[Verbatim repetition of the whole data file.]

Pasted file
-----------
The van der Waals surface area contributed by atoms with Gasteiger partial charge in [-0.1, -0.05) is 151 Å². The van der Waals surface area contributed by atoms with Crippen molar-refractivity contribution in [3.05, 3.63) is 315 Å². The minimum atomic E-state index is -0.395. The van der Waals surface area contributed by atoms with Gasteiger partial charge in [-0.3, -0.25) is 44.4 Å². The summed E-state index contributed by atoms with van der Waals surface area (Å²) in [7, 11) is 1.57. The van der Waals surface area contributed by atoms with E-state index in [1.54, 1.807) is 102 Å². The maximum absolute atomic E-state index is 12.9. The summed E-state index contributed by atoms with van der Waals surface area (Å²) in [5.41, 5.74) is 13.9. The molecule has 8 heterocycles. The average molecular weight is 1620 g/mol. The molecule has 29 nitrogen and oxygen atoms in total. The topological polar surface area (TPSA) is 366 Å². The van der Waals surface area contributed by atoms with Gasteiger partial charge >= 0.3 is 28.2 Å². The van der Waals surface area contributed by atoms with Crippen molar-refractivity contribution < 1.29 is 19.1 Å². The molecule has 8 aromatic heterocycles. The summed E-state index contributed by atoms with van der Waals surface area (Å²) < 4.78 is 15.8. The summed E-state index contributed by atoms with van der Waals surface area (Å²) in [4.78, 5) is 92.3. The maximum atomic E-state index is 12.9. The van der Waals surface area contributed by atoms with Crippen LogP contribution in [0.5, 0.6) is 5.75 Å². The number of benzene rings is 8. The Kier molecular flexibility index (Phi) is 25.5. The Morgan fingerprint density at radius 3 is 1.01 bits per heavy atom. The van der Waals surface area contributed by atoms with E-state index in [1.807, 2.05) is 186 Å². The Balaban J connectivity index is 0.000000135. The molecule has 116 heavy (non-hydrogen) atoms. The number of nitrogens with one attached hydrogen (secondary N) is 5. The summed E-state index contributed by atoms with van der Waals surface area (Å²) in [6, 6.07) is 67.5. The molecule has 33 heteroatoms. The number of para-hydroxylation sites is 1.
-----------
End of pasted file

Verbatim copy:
The van der Waals surface area contributed by atoms with Gasteiger partial charge in [-0.1, -0.05) is 151 Å². The van der Waals surface area contributed by atoms with Crippen molar-refractivity contribution in [3.05, 3.63) is 315 Å². The minimum atomic E-state index is -0.395. The van der Waals surface area contributed by atoms with Gasteiger partial charge in [-0.3, -0.25) is 44.4 Å². The summed E-state index contributed by atoms with van der Waals surface area (Å²) in [7, 11) is 1.57. The van der Waals surface area contributed by atoms with E-state index in [1.54, 1.807) is 102 Å². The maximum absolute atomic E-state index is 12.9. The summed E-state index contributed by atoms with van der Waals surface area (Å²) in [5.41, 5.74) is 13.9. The molecule has 8 heterocycles. The average molecular weight is 1620 g/mol. The molecule has 29 nitrogen and oxygen atoms in total. The topological polar surface area (TPSA) is 366 Å². The van der Waals surface area contributed by atoms with Gasteiger partial charge >= 0.3 is 28.2 Å². The van der Waals surface area contributed by atoms with Crippen molar-refractivity contribution < 1.29 is 19.1 Å². The molecule has 8 aromatic heterocycles. The summed E-state index contributed by atoms with van der Waals surface area (Å²) < 4.78 is 15.8. The summed E-state index contributed by atoms with van der Waals surface area (Å²) in [4.78, 5) is 92.3. The maximum atomic E-state index is 12.9. The van der Waals surface area contributed by atoms with Crippen LogP contribution in [0.5, 0.6) is 5.75 Å². The number of benzene rings is 8. The Kier molecular flexibility index (Phi) is 25.5. The Morgan fingerprint density at radius 3 is 1.01 bits per heavy atom. The van der Waals surface area contributed by atoms with E-state index in [1.807, 2.05) is 186 Å². The Balaban J connectivity index is 0.000000135. The molecule has 116 heavy (non-hydrogen) atoms. The number of nitrogens with one attached hydrogen (secondary N) is 5. The summed E-state index contributed by atoms with van der Waals surface area (Å²) in [6, 6.07) is 67.5. The molecule has 33 heteroatoms. The number of para-hydroxylation sites is 1.